A movie to bask in!By PaulHappy (144 reviews) , 21 Mar 2013A fascinating film. But it did get me to thinking - how do we know whether humans actually did the art? There are no human skeletal remains, only some hand prints made on the wall. A lot of the art relates to animals e. g. horses, bisons, lions, rhinos and even the extinct mammoth. There are animal foot/body prints in the ground including some bones but no human remains. So why don't we point to the animals as being the 'artist'. Of course I am being a little silly - but the point is that we know because ONLY humans can do such 'intentional' art and that it is just one of many things that separates us from the animals i. e. a lion does what a lion does and a human does what a human does - different kinds with man markedly different to the animals. I read that one of the professors involved in exploring the El Castilo cave in Spain (which they think is even older than Chauvet at about 40,000 years old) thinks that Neanderthals may have been involved there and that possibly they were not a separate species to man but just a different race - others think that it was modern man - but the point is, is that 'man' alone is able to do such things! Therefore if we recognise that the art at Chauvet was done by man as artist, then surely with all the wonder and beauty of the natural world around us, why do we not ascribe that to an artist too? Why do people continue to say that merely random natural processes made all the wonder we see! Surely we would be called mad and irrational if we were to say that the art in Chauvet was JUST natural random processes at work and not the work of an artist! Of course the artist/designer of the world may well have used/is using such processes but it does not negate the fact that such intelligence was very much needed to bring such order, mathematical precision and such amazing creativity and beauty to the world around us! This is a lovely film and really is something to linger with and enjoy and its even more wonderful to know that we are looking at something not seen for thousands of years.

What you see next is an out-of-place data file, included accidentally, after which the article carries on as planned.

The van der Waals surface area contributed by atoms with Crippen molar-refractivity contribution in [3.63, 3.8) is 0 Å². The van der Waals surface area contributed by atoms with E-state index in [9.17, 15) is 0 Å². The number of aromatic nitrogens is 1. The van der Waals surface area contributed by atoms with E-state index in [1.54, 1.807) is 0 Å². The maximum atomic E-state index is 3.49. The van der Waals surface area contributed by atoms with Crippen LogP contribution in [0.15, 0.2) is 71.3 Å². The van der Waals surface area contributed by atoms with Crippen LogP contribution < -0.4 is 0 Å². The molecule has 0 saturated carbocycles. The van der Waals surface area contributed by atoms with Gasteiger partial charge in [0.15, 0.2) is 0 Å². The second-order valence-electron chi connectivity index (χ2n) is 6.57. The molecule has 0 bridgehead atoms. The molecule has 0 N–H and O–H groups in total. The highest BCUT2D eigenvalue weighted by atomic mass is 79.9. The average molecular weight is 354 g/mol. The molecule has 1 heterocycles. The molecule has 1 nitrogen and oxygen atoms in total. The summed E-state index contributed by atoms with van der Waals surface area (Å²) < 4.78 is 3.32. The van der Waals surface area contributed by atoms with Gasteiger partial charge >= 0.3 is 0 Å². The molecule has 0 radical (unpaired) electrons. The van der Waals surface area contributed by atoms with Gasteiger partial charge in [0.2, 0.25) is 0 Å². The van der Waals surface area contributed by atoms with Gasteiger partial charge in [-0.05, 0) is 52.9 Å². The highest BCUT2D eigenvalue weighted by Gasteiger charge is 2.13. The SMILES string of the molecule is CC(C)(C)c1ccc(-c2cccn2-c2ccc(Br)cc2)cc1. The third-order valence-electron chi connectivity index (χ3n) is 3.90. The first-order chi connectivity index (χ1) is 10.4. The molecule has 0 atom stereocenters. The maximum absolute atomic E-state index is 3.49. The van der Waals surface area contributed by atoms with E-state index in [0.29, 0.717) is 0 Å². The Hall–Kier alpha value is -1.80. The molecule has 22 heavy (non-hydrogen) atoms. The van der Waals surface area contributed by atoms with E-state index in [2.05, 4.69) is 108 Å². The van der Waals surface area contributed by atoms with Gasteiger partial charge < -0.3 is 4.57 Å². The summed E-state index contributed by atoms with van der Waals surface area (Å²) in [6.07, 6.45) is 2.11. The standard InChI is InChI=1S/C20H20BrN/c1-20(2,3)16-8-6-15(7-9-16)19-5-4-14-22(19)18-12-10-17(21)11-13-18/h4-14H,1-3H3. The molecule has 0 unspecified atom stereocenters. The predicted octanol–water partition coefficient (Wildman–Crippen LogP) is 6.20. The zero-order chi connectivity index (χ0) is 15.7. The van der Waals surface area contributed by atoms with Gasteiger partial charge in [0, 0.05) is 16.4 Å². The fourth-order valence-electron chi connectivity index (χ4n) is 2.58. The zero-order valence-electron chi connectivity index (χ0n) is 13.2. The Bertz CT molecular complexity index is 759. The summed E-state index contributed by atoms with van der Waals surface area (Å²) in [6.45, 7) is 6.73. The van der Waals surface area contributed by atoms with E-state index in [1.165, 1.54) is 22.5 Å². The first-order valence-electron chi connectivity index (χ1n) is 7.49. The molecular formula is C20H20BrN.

Astonishing subject matter, patchy filmBy a customer , 20 Feb 2013This is the closest view we'll ever get of these beautiful, fantastically important 30000 year old cave paintings - physical access to the caves is highly restricted. So the film is worth seeing for that reason alone. I found some aspects of the film absurd and pretentious (some of the interviews and the crocodile postscript in particular). And I also thought the music was cliched and intrusive. Despite these negatives, it was a moving and thought provoking documentary and I'm glad I watched it.
Awesome paintings.By TheDidginCrow (1 review) , 05 Feb 2013A beautiful documentary. Just looking at the prehistoric paintings is intense. If you are really interested in our prehistoric history this docu is a must. You can argue that the narration is good or bad but the camera work is great and gets better the longer the film goes on. I stopped the film to take in the paintings during the film. Up to 40 thousand years ago a human being painted these pictures. Just the thought is truly amazing.
Simply wonderful...By kevin65 (1 review) , 16 Jan 2013A truly fascinating documentary, giving a full insight to a stunningly beautiful cave that no ordinary member of the public will ever have a chance to visit in person, given the fragility of the profoundly important archaeological discoveries made within. Werner Herzog's slightly eccentric commentary was all part of the charm for me. Recommended for anyone with an interest in human prehistory and the beginnings of human culture. Probably not recommended to anyone with a short attention span or a desire for thrills and spills, as the pace is leisurely and the style very philosophical. This documentary may well be the only way that most people will ever get to see the stunningly beautiful, 30,000 year-old paintings of Chauvet caves in their original form.